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Night and filence! who is here?
Enter Demetrius and Helena running.
Hel. Stay, tho' thou kill me, sweet Demetrius.
eyes fo bright? not with salt tears ;
(11) Near to this lack-love, this kill curtesy] Thus, in all the printed Editions. But this Verse, as Ben Johnson says, is broke louse from his Fellows, and wants to be tyed up. I belicvé, the Poet wrote ;
Near to this kill.courtesy. And so the line is reduced to the Measure of the other. But tbią Term being somewhat quaint and uncommon, the Players, in my Opinion, officiously clap'd in the other, as a Comment; and so it has ever since held Poffeffion.
Therefore no marvel, tho' Demetrius
Hel. Do not say so, Lysander, fay not fo;
Lys. Content with Hermia? no: I do repent
Hel. Wherefore was I to this keen mock'ry born?
hands did I deserve this scorn? Is't not enough, is't not enough, young man, That I did never, no, nor never can, Deserve a sweet look from Demetrius' eye, But you muit flout my insufficiency? Good troth, you do me wrong; good footh, you do, In such disdainful manner me to woo : But fare you well. Perforce I must confefs, I thought you lord of more true gentleness; Oh, that a lady, of one Man refus'd, Should of another therefore be abus'd !
Lyf. She fees not Hermia; Hermia, seep thou there;
Her. Help me, Lysander, help me! do thy best
SCENE, The Wood.
Quin. Pat, pat; and here's a marvellous convenient place for our rehearsal. This green plot shall be our fage, this hauthorn-brake our tyring house, VOL.I.
and we will do it in action, as we will do it before the Duke.
Bot. Peter Quince
Bot. There are things in this comedy of Pyramus and Thisby, that will never please. First, Pyramus must draw a sword to kill himself, which the ladies cannot abide. How answer you chat ?
Snowt. By'rlaken, a parlous fear. .} Star. I believe we must leave the killing out, when all is done.
Bot. Not a whit, I have a device to make all well; write me a prologue, and let the prologue seem to say, we will do no harm with our swords, and that Pyramus is not kill'd indeed; and for more better assurance tell them, that I Pyramus am not Pyramus, but Bottom the weaver; this will put them out of fear. * *
Quin. Well, we will have such a prologue, and it Ihall be written in eight and fix.
Bot. No, make it two more; let it be written in eight and eight.
Snowt. Will not the ladies be afraid of the lion?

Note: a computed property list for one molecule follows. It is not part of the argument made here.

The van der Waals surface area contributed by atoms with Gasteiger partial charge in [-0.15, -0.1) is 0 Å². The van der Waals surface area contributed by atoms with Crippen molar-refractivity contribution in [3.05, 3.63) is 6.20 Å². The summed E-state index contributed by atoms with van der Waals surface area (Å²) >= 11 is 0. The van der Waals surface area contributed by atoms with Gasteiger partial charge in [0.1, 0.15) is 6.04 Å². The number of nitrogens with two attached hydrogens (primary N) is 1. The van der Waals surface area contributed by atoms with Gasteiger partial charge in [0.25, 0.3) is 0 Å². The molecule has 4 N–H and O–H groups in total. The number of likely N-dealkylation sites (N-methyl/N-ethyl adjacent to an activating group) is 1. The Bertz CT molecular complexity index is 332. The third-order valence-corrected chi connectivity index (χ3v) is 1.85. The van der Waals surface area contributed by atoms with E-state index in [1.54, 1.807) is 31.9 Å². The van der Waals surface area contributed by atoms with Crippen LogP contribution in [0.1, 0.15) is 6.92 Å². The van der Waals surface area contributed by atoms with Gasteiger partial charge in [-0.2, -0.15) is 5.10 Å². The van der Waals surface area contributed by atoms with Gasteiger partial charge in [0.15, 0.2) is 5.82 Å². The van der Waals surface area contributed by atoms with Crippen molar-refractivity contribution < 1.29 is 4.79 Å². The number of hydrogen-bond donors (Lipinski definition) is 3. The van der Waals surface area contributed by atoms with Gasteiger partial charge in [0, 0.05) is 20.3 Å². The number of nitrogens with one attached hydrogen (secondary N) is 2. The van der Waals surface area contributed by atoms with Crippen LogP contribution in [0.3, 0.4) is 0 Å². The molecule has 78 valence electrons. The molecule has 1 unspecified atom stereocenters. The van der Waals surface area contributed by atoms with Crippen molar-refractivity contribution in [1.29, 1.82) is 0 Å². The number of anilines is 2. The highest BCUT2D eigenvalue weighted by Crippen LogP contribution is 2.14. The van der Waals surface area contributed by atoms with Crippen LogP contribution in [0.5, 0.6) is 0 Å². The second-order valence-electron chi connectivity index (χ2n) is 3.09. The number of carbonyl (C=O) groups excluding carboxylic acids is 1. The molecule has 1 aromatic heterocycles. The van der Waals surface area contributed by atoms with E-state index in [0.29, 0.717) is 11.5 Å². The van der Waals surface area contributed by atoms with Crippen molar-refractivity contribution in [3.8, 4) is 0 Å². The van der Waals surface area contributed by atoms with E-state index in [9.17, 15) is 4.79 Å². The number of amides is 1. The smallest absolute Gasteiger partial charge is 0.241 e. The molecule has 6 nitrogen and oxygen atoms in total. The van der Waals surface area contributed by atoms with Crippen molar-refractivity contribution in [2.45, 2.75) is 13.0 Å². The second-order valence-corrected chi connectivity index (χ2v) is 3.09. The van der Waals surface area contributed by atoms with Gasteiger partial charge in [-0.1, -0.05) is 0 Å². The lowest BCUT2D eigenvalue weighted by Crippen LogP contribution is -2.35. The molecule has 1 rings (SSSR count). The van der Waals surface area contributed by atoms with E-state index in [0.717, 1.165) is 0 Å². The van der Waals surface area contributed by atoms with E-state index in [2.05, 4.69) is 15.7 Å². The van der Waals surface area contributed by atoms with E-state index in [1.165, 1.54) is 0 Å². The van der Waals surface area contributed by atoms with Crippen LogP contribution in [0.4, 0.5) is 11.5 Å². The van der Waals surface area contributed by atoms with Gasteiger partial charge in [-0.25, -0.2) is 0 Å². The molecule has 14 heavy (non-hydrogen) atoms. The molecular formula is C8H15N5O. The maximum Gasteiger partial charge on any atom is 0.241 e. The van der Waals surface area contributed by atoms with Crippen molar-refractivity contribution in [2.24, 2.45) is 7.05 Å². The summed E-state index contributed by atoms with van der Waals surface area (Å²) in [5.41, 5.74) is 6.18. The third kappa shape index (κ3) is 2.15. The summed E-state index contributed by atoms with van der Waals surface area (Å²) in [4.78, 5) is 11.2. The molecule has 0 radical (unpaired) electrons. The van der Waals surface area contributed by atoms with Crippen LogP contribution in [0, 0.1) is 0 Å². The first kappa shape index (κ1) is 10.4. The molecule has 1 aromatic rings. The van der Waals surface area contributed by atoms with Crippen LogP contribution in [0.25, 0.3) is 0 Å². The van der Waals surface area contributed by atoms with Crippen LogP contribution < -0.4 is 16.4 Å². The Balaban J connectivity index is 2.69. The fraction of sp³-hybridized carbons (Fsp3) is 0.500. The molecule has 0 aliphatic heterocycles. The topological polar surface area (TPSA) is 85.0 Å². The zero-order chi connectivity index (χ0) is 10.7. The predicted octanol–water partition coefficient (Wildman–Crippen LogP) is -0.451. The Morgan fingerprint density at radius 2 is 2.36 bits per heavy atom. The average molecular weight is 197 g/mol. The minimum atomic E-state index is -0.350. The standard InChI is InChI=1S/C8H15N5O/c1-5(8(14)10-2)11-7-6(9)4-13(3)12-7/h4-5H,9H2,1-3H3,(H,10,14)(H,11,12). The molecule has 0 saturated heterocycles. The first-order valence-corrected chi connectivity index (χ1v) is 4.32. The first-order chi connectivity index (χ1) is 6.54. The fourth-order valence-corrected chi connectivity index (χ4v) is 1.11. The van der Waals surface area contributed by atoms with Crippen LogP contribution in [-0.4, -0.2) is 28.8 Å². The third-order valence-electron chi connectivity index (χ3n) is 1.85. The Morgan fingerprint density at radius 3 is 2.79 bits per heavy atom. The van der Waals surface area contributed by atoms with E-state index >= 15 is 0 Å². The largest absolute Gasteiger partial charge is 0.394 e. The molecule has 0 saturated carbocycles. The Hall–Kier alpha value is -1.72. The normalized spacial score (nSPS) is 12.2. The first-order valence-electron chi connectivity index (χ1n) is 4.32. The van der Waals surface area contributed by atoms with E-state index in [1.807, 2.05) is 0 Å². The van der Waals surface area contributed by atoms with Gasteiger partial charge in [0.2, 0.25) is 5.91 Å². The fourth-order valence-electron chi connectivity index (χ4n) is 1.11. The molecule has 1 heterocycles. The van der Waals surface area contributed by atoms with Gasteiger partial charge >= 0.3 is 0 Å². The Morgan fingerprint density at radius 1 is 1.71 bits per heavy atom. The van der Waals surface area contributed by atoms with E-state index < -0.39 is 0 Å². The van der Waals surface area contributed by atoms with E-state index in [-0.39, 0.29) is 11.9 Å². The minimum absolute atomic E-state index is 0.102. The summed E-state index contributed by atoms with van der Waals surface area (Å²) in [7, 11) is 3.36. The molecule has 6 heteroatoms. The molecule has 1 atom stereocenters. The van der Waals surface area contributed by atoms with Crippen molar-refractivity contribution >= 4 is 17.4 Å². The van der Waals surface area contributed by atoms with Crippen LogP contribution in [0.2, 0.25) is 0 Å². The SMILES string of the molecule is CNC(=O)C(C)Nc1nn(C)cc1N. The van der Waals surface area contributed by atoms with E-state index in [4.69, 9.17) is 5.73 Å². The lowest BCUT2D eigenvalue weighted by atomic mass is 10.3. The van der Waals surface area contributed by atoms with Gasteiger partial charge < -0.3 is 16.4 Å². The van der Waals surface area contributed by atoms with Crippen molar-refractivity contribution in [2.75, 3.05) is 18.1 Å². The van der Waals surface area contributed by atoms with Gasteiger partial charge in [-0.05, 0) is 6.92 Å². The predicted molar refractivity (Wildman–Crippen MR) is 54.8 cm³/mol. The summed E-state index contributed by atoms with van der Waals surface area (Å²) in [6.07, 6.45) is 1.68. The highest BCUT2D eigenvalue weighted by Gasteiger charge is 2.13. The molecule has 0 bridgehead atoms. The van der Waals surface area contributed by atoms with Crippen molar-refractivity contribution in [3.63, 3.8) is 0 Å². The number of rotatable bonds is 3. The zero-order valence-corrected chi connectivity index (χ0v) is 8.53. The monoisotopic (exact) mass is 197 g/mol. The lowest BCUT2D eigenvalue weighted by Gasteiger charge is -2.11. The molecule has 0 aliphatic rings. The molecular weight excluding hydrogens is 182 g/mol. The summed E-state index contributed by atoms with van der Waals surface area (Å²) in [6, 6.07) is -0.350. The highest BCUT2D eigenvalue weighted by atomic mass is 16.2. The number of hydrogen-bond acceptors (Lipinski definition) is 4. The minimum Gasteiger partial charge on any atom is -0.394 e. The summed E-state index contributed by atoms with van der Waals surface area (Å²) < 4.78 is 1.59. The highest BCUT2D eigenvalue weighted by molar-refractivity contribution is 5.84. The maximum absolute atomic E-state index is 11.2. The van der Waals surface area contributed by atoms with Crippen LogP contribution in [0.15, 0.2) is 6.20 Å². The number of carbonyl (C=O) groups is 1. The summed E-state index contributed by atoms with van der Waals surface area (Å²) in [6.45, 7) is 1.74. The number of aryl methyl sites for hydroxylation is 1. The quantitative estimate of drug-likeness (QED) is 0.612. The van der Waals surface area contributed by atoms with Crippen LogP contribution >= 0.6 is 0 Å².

Bot. Mafters, you ought to consider with yourselves ; to bring in, God shield us, a lion among ladies, is a most dreadful thing; for there is not a more fearful wild-fowl than your lion living; and we ought to look
Snowt. Therefore another prologue must tell, he is not
Bot. Nay you must name his name, and half his face must be seen through the lion's neck; and he himself muft speak through, saying thus, or to the same defect; ladies, or fair ladies, I would wish you, or I would request you, or I would intreat you, not to fear, not to tremble; my life for yours ; if you think, I come hither as a lion, it were pity of my life; no, I am no such thing, I am a man as other men are; and there, indeed, let him name his name, and tell them plainly he is Snug the joiner.
Quir. Well, it shall be so; but there is two hard things, that is to bring the moon-light into a chamber; for, you know, Pyramus and Thifby meet by moon. light,
Snug. Doth the moon shine that night we play our play?
Bot. A kalendar, a kalendar! look in the almanack; And out moon-fhine, find out moon-fhine.
Quin. Yes, it doth shine that night. Bot.. Why then may you leave a cafement of the great chamber window, where we play, open; and the moon may shine in at the casement.
Quin. Ay, or else one must come in with a bush of thorns and a lanthorn, and say, he comes to disfigure, or to present, the person of moon-shine. Then there is another thing; we must have a wall in the great chamber, for Pyramus, and Thifby (lays the story) did talk through the chink of a wall.
Snug. You never can bring in a wall. What say yoo, Bottom?
Bot. Some man or other must present Wall; and let him have some plafter, or fome lome, or some roughcast about him, to signify, wall: Or let him hold his fingers thus; and through the cranny shall Pyramus and Thisby whisper.
Quin. If that may be, then all is well. Come, fit down every mother's son, and rehearse your parts. Pyramus, you begin ; when you have spoken your speech, enter into that brake ; and so every one according to his
Enter Puck behind.
Puck. What hempen home-spuns have we swaggering here,
Puin. Speak, Pyramus; Thisby, stand forth.